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Wednesday, 9 December 2015

45RPM: #71 London Calling 12" - The Clash (1979)

Probaly should have posted this a couple of days ago on the anniversary of it's release but.... 

In the 8th December 1979 issue of Melody Maker Ian Birch reviewed the tenth single on CBS by The Clash, London Calling:

"The Clash have not been in an enviable position of late. From being political mouthpieces during those heady days of '76/77, they've had to come to terms - like everyone else in the movement - with all the classic problems thrown up by success, the business, musical maturity and so on.
 The first album detailed their concerns (repression, class war, boredom etc) while the second showed up the dilemmas of their position rather than actually going some way to resolving them. And now comes the third - which, if the single is an accurate taster should reveal a more settled (which is not to say less committed) and more comprehensive grasp of the craziness around them (and us all). Musically, the single shows a marked advance: an irresistibly rolling gait, finely underplayed performances and sweet harmonies on the title words which effectively work as a chorus line. The lyrics are still apocalyptic clarion calls, but now Joe sings them with a natural assurance and clarity that make them more forceful.
 B-side 'Armagideon Time', an old reggae song, continues the general theme and feel - A lot of people won't get no supper tonight/A lot of people won't get no justice tonight, it begins. What's really impressive, however, is the way The Clash have finally come to grips with the roots/rock/reggae traditions and properly incorporated them into their own approach. The (albeit well-intentioned) apeing days are over.
 Can't wait to hear the album..."

The album was a week away from release (14th December 1979) and it would indeed show a very different and far more musically focused and intelligent band hard at work under the watchful of Guy Stevens, who managed to make The Clash actually sound a whole lot better than they had ever done (even at the hands of Sandy Pearlman!). Indeed, this is exactly the point that Charles Shaar Murray would raise a week later in his review of the album for NME: "Clashrock as of now has a freshness, variety, vitality and range that they've never shown before. 'London Calling' is also - no small point, this - the first Clash record (with the possible exception 'Cost of Living') that actually sounds right. Guy Stevens has produced The Clash the way they should have been produced right from the start: the tinny wall-of-sound of the first album now sounds quaint and one-dimensional by comparison and the AOR, easy listening HM sound imposed on 'Give 'Em Enough Rope' by the appalling Sandy Pearlman is now exposed as an even more gargantuan error of taste and judgement than it seemed at the time."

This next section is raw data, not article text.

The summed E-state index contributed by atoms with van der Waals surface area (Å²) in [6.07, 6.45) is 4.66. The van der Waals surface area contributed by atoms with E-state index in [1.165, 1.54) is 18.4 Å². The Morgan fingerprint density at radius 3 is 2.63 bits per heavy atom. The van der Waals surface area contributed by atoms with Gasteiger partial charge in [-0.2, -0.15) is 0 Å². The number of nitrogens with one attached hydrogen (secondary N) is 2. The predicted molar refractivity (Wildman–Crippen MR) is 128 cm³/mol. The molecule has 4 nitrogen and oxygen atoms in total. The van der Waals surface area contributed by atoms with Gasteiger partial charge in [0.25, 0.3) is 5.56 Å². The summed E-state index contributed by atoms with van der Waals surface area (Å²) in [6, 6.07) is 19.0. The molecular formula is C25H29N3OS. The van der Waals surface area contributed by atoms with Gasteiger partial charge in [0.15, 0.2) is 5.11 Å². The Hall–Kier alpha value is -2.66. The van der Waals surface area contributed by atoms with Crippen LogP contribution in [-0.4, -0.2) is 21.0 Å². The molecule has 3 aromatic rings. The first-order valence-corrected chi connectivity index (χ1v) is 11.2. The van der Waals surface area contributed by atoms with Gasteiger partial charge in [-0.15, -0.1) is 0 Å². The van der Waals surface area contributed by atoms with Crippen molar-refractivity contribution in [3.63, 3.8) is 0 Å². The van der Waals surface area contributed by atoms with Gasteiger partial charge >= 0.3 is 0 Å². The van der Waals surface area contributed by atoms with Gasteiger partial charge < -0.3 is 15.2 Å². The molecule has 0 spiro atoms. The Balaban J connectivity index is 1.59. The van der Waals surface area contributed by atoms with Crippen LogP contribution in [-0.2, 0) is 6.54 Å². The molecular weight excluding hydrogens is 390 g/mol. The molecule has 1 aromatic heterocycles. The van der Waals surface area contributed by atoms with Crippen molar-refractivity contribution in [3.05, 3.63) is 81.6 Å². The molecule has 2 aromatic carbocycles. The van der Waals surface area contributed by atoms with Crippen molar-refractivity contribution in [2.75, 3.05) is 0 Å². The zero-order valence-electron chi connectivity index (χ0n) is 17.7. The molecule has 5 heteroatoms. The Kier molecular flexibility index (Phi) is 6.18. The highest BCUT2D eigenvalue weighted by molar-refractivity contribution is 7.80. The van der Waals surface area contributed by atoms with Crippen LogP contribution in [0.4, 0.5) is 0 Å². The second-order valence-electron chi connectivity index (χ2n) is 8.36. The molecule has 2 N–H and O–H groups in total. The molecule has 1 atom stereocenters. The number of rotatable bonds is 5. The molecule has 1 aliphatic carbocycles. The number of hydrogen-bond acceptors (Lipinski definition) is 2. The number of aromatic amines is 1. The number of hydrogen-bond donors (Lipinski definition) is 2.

Whilst I'm a big fan of London Calling for me Armagideon Time is the real standout here. The original by Willie Williams was first issued in 1977 by Studio 1 and was produced by Coxsone Dodd (so in reference to Ian Birch of the Melody Maker above, it was really not that old at all!).

In 2012 for Record Store Day a New Mix of London Calling was released as a 7" Single. Mick Jones and Bill Price had created this new mix, and on the B-Side their was an Instrumental Mix of the song.

London Calling /Armagideon Time 12"
 The Clash 
Produced by Guy Stevens 
Released 7th December 1979 
UK Chart #11 

1. London Calling
"London Calling"
    Joe Strummer - lead vocals, rhythm guitar
    Mick Jones - backing vocals, lead guitars
    Paul Simonon - backing vocals, bass guitar
    Topper Headon - drums
2. Armagideon Time
Armageddeon Time
    Joe Strummer - lead vocals, piano
    Mick Jones - guitars, harmonica, sound effects
    Paul Simonon - bass guitar
    Topper Headon - drums
    Mickey Gallagher - organ
Armagideon Time (Version)
1. Justice Tonight (Version)
2. Kick It Over (Version)

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